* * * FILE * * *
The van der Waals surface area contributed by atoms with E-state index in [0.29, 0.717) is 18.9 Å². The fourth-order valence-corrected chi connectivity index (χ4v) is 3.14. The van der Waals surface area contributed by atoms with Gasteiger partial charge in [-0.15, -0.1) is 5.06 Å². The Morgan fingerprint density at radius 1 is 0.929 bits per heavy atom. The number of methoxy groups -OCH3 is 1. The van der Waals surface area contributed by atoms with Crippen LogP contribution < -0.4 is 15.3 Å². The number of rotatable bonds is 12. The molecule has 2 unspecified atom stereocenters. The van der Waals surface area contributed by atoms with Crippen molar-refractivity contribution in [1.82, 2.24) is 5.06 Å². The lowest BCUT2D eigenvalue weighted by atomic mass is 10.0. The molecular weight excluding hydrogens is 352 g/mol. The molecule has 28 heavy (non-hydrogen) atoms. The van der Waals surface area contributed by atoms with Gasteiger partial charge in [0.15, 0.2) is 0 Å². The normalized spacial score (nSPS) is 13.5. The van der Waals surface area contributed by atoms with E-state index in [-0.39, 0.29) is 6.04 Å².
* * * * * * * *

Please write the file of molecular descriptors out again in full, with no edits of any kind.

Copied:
The van der Waals surface area contributed by atoms with E-state index in [0.29, 0.717) is 18.9 Å². The fourth-order valence-corrected chi connectivity index (χ4v) is 3.14. The van der Waals surface area contributed by atoms with Gasteiger partial charge in [-0.15, -0.1) is 5.06 Å². The Morgan fingerprint density at radius 1 is 0.929 bits per heavy atom. The number of methoxy groups -OCH3 is 1. The van der Waals surface area contributed by atoms with Crippen LogP contribution < -0.4 is 15.3 Å². The number of rotatable bonds is 12. The molecule has 2 unspecified atom stereocenters. The van der Waals surface area contributed by atoms with Crippen molar-refractivity contribution in [1.82, 2.24) is 5.06 Å². The lowest BCUT2D eigenvalue weighted by atomic mass is 10.0. The molecular weight excluding hydrogens is 352 g/mol. The molecule has 28 heavy (non-hydrogen) atoms. The van der Waals surface area contributed by atoms with Gasteiger partial charge in [0.15, 0.2) is 0 Å². The normalized spacial score (nSPS) is 13.5. The van der Waals surface area contributed by atoms with E-state index in [-0.39, 0.29) is 6.04 Å².